When you log onto Facebook, the advertisements displayed on the right side of the browser are impossible to miss. Facebook, currently the third most trafficked website in the world, obviously attracts a multitude of people and businesses hoping to promote their products and companies. However, a recent report from ProPublica – an independent, nonprofit newsroom – reveals that Facebook uses an advertising tool that may be allowing people and companies to discriminate against certain ethnicities through their advertisements.
Placing an advertisement on Facebook is easy enough. Above every existing ad, there is a link to “create your own ad.” As advertisers proceed through the steps of submitting an ad they eventually arrive at a tab labeled “Audience,” which then allows them to determine whom they would like to see their ad. They can target audiences based on gender, location, age and demographic. Within the demographic category, advertisers can limit which users will see their advertisement by indicating ranges of socioeconomic status, levels of education, political affiliations and “ethnic affinities.”
Only the users who fall into these specifications will have access to the advertisement on Facebook. The ethnic affinities available for exclusion include African-American, Asian-American and Hispanic. Among these demographics, advertisers can choose to include some and exclude others. However, because there is no white or European ethnic affinity available, the only people who can be excluded are people of color. This feature is particularly problematic as people of color can be excluded from opportunities in housing, credit and employment – all integral factors to achieving economic stability.
Head of Multicultural Sales at Facebook, Christian Martinez defends this feature by addressing how most other advertising tools in traditional media have directed ads toward the white majority. As an alternative to this practice, Facebook gives advertisers the ability to market products and services that directly pertain to specific groups of people by allowing them to select those audiences specifically.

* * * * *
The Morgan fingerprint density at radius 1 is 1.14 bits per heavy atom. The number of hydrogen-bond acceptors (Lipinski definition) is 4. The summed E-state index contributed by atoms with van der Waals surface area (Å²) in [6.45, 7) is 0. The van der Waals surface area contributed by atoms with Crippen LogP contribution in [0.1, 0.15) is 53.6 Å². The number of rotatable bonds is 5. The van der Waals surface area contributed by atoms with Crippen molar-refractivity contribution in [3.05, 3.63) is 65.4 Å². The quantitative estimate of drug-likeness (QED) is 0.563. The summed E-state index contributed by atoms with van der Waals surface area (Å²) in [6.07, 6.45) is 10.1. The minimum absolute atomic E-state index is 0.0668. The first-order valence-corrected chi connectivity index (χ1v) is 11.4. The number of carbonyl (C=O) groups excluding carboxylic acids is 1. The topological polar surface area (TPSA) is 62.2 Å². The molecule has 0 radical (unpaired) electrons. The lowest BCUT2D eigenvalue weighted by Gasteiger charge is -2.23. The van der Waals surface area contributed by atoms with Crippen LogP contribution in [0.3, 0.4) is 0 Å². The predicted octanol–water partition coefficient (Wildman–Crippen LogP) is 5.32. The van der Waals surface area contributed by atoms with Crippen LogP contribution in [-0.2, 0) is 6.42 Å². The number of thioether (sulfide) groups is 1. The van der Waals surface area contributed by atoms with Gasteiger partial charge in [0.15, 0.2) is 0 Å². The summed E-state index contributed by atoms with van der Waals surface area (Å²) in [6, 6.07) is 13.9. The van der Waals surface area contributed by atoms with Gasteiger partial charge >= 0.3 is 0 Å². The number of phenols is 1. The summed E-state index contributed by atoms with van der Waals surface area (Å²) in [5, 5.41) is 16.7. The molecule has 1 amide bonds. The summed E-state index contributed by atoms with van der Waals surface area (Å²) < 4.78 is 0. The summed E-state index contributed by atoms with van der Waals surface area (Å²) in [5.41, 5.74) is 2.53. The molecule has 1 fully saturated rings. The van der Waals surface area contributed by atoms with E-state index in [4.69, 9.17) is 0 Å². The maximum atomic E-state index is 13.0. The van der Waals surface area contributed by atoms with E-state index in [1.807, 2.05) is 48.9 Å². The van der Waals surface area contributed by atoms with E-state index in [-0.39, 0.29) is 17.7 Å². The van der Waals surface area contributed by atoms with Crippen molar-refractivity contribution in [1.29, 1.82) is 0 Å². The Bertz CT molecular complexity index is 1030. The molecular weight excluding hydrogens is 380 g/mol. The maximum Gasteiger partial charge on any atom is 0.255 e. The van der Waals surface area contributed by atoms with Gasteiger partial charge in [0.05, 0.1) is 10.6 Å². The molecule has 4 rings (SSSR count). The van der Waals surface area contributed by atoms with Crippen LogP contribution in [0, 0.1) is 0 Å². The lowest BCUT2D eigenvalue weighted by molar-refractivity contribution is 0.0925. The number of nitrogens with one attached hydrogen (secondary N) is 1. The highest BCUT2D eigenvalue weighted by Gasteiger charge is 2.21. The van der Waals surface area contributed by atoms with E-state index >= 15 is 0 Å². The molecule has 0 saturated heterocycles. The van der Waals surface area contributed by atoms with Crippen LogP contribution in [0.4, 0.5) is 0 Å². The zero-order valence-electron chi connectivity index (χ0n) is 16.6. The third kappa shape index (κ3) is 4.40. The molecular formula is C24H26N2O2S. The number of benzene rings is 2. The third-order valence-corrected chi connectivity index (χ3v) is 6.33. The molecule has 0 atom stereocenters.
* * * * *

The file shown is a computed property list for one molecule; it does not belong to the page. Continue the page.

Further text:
Martinez said that through this advertising tool, “a merchant selling hair care products that are designed for black women can reach people who are most likely to want its products. That merchant also may want to exclude other ethnicities for whom their hair care products are not relevant.”
Martinez goes on to explain that Facebook’s ad policies strictly prohibit discriminatory advertising and that if they learn of advertising that involves discrimination, they will take direct action in response. As an additional safety measure, ads go through a screening process using both computer algorithms and human screeners before they are approved.
To test this screening process for potential discrimination, ProPublica created an ad for an event that would help people search for apartments. ProPublica excluded African-American, Asian-American and Hispanic people from the ethnic affinity category. Facebook approved ProPublica’s ad within 15 minutes. If an ad that was this blatantly discriminatory was approved within 15 minutes, there are obviously systematic flaws.
Facebook may have nothing but good intentions for their advertising tool, as they use a system that allows advertisers to reach more specific audiences. But leaving room for potential discrimination on such a popular forum for communication and networking negates the positive intentions behind the ad mechanism. Facebook, a company that prides itself on its inclusivity, cannot perpetuate racism and discrimination with their practices. The current state of their advertising system makes discrimination not only possible, but profitable.
America has a dark history of employment, credit and housing discrimination. It is naïve to assume that this sort of discrimination doesn’t exist anymore. Giving employers and landlords the opportunity to continue this sort of practice empowers them and gives the impression that it is okay to do so. Facebook needs to take a closer look at its advertising practices and consider the variety of effects – both good and bad – which may result.
Peder Ericson ’19 (firstname.lastname@example.org) is from St. Paul, Minn. He majors in English with a concentration in education.